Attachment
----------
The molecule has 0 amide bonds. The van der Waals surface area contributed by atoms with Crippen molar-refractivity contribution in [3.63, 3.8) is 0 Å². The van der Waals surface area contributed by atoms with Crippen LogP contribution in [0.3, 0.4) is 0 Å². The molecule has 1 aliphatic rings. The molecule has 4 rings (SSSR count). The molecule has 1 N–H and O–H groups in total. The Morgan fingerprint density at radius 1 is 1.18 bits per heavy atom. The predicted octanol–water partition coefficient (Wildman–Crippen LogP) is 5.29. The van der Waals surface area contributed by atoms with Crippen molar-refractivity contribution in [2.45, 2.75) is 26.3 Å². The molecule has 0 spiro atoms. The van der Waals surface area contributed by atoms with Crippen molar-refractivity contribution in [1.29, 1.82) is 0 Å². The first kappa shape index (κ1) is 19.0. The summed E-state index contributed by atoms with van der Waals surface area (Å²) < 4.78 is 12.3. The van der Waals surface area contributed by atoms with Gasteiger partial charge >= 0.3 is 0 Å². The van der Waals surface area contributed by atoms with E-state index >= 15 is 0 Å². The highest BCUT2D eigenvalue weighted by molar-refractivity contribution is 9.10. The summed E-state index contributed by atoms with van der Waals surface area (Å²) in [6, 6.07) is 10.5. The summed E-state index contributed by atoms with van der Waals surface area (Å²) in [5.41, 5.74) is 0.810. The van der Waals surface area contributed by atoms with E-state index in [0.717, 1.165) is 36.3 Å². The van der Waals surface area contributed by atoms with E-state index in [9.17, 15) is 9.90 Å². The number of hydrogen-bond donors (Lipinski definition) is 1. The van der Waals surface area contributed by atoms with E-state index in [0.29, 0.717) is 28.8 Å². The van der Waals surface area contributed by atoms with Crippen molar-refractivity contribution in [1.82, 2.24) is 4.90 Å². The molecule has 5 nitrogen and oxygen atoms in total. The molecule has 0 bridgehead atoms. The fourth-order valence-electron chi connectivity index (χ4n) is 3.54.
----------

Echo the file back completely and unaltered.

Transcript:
The molecule has 0 amide bonds. The van der Waals surface area contributed by atoms with Crippen molar-refractivity contribution in [3.63, 3.8) is 0 Å². The van der Waals surface area contributed by atoms with Crippen LogP contribution in [0.3, 0.4) is 0 Å². The molecule has 1 aliphatic rings. The molecule has 4 rings (SSSR count). The molecule has 1 N–H and O–H groups in total. The Morgan fingerprint density at radius 1 is 1.18 bits per heavy atom. The predicted octanol–water partition coefficient (Wildman–Crippen LogP) is 5.29. The van der Waals surface area contributed by atoms with Crippen molar-refractivity contribution in [2.45, 2.75) is 26.3 Å². The molecule has 0 spiro atoms. The van der Waals surface area contributed by atoms with Crippen molar-refractivity contribution in [1.29, 1.82) is 0 Å². The first kappa shape index (κ1) is 19.0. The summed E-state index contributed by atoms with van der Waals surface area (Å²) < 4.78 is 12.3. The van der Waals surface area contributed by atoms with Gasteiger partial charge >= 0.3 is 0 Å². The van der Waals surface area contributed by atoms with E-state index >= 15 is 0 Å². The highest BCUT2D eigenvalue weighted by molar-refractivity contribution is 9.10. The summed E-state index contributed by atoms with van der Waals surface area (Å²) in [6, 6.07) is 10.5. The summed E-state index contributed by atoms with van der Waals surface area (Å²) in [5.41, 5.74) is 0.810. The van der Waals surface area contributed by atoms with E-state index in [0.717, 1.165) is 36.3 Å². The van der Waals surface area contributed by atoms with E-state index in [9.17, 15) is 9.90 Å². The number of hydrogen-bond donors (Lipinski definition) is 1. The van der Waals surface area contributed by atoms with E-state index in [0.29, 0.717) is 28.8 Å². The van der Waals surface area contributed by atoms with Crippen molar-refractivity contribution in [1.82, 2.24) is 4.90 Å². The molecule has 5 nitrogen and oxygen atoms in total. The molecule has 0 bridgehead atoms. The fourth-order valence-electron chi connectivity index (χ4n) is 3.54.